I’ve been wanting to write this up for awhile and finally just decided to do it.
I heard about the Bullet Journal method of planning/life tracking/journaling via someone in the library circle I follow on Twitter (I suspect it was either Sophie Brookover or Kelly Jensen, but I’m not 100% sure). It sounded intriguing, so I tried it last year for my work plans & tracking and this year have started to use it for both personal and work stuff. However, I haven’t used it in exactly the way the original Bullet Journal method works and, even though there are a thousand different ways to adapt it, I wanted to write up my own.
I use the journals a little differently for work and personal stuff, so I’m going to talk about both.
Here’s the cover of my personal notebook. I bought both for about $3.99 each at CVS. I mention this because a lot of times bullet journal people put a big emphasis on getting really high quality notebooks and pens. And that’s great if that’s your thing, but it’s definitely not an actual requirement. Personally, I’ve found that I strongly prefer spiral-bound notebooks, because they’re easier to deal with in the places & situations I tend to use them.
I also really like the pockets in the front of these notebooks. Bullet journaling aims to cut down on an accumulation of little pieces of paper, but some amount is pretty unavoidable (at least for me) so I really like having a contained place to keep them all.
And here’s the planning page for January. I really need to have an overview of the month so I can keep my goals in mind. I also am trying to do better at tracking people’s birthdays this year, so I made sure to put that as one of the planning things I should be aware of. This is very different from the way the original bullet journal method lays out monthly planning, but for me this contained version works much better.
And finally, what I wanted to talk about most, which is the way I’m setting up the actual pages. I mostly use this notebook as a to-do/planning list, as opposed to a journal. That’s just how I’ve found myself using it. The pages of this notebook are large enough that I wanted to do two columns, fitting four days per page. So I am only allowed to use 14 lines per day. This actually helps me a lot, because it forces me to consider what I need to get done, as opposed to writing down everything I’ve ever thought of and getting bogged down in long lists.
At the end of the year last year, I started experimenting with using stars to show priority items. For personal stuff, I let myself have ten stars per day. These are the things I most need and/or want to get done. I try to make sure that, as well as the necessary adulting, there are a few fun or more creative items starred. If I finish an item completely for the day, I check the box and cross it off, and if I work on it without completing it, I just check the box. This is a departure from the bullet method; I just find crossing things off way too satisfying to give up. If I complete a starred item, I then add a star to the day and date. This lets me track how many of my priority items I’m getting done in any given day/week. Also, honestly, I find it fairly motivating. I think the origins for this came from Erin Bow’s sticker method for writing, but I’ve found it very effective for everyday stuff too. It’s also helpful if I’m having a particularly rough day: so after I get five stars done, I get a piece of chocolate or something. I am totally not above bribing myself into good behavior.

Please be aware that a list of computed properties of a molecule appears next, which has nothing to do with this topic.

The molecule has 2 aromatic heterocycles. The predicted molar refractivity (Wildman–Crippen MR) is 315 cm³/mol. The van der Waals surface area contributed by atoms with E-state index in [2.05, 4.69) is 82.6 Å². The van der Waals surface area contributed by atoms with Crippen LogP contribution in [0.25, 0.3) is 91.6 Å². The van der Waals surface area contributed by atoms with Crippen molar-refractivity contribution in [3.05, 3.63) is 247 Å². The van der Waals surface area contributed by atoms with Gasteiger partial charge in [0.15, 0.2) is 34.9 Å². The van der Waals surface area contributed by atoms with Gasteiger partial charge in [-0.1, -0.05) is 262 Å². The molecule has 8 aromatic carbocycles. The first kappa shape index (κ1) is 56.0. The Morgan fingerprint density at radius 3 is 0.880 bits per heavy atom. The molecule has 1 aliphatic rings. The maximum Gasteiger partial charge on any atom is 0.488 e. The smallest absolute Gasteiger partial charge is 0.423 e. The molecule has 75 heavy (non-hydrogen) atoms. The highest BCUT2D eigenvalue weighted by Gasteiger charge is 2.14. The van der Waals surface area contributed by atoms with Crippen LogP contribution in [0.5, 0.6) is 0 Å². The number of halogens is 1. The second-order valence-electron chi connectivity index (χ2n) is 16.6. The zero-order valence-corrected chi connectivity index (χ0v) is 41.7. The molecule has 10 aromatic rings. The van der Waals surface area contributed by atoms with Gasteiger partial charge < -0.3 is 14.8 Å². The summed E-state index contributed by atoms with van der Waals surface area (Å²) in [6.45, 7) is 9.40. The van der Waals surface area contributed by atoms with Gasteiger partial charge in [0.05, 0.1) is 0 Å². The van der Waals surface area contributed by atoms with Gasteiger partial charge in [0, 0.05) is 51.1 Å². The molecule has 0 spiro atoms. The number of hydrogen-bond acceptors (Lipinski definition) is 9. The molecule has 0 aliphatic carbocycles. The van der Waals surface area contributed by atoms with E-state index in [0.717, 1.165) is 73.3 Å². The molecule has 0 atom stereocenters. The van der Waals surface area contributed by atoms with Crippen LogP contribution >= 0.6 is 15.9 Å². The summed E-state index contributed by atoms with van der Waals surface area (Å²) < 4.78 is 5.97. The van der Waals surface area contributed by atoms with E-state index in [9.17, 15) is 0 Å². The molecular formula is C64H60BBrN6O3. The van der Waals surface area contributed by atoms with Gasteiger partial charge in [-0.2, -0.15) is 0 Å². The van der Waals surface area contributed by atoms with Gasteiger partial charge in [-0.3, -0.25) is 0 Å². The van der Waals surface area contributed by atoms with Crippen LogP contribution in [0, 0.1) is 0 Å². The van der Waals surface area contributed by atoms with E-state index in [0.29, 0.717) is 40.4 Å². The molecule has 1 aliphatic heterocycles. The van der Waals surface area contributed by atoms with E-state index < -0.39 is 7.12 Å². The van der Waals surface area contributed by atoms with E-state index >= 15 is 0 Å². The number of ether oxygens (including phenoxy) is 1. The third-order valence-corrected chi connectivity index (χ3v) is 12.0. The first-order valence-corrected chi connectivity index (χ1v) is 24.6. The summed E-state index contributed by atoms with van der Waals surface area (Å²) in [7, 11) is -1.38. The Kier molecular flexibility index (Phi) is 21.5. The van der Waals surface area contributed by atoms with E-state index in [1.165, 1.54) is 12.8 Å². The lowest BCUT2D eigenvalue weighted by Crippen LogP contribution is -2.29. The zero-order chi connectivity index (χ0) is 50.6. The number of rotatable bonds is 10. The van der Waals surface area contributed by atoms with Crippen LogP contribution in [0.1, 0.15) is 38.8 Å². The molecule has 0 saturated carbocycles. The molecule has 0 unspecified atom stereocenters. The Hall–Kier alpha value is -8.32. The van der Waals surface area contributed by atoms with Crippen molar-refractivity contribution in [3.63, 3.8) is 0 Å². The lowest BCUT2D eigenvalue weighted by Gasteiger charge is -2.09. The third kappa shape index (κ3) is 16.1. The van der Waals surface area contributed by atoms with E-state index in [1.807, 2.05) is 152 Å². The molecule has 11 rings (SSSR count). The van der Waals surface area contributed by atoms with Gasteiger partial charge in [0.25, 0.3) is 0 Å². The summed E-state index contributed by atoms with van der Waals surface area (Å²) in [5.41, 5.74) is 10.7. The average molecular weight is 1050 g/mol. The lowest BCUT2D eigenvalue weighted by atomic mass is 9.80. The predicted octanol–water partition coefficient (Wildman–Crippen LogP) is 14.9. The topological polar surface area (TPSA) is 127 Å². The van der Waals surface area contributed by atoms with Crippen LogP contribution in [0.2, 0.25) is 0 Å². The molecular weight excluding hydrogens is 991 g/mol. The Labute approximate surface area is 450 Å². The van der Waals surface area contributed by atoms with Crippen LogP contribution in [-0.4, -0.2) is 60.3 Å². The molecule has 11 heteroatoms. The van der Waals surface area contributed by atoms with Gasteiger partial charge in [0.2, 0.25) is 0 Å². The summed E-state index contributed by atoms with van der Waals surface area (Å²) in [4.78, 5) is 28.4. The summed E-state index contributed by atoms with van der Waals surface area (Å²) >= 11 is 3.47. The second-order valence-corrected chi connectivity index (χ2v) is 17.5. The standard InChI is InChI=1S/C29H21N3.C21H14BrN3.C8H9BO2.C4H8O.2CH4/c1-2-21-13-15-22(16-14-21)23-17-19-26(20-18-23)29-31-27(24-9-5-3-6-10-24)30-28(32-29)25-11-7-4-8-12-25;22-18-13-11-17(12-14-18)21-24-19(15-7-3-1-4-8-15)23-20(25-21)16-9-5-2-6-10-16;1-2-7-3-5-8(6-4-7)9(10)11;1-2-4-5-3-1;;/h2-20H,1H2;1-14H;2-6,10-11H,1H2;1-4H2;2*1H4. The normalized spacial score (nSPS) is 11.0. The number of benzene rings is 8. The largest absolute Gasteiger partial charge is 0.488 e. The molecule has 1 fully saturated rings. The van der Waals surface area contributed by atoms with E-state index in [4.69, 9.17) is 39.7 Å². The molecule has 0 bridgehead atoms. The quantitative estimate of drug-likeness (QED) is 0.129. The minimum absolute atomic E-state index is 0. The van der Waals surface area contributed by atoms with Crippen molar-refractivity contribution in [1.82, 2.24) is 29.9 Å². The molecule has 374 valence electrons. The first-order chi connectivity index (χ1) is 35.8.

Sometimes I have, to borrow a term, stretch goals. These are things I hope to get done if I get another goal done . If the original goal was starred, I give myself a star for the stretch goal as well. I usually write these on the same line, so it’s clear what’s going on.
Most of what I do with this notebook is exactly the same as for my personal one, above. However, there are a couple of differences. First, when it comes to the index page (above), I make sure to star important pages which I’ll need to come back to. For instance, since a lot of my job involves planning programs and displays, I have both of those pages starred for quick reference. I’ve seen people use colored tabs to mark these pages too, but I found that personally I couldn’t remember what was what and always spent too much time trying to find what I was looking for.
Second, unlike my personal notebook, I let each day fill as many lines as it needs to. Some days, like the 12th, I have a lot I need to get done, and other days, there isn’t as much that I need to focus on. But I still find starring priority items and having a limited number of stars to give out very helpful. Since I don’t have the set number of items, I usually do half as many stars as I have tasks, rounding up instead of down. So if I had 8 things on my list, 4 can be starred; if I have 9, 5 stars.
I’m not actually by nature a super-organized person, but I’ve found that this method work well for me. I’m sure I’ll tweak it from time to time as well–I like that it feels flexible enough to work in many different circumstances.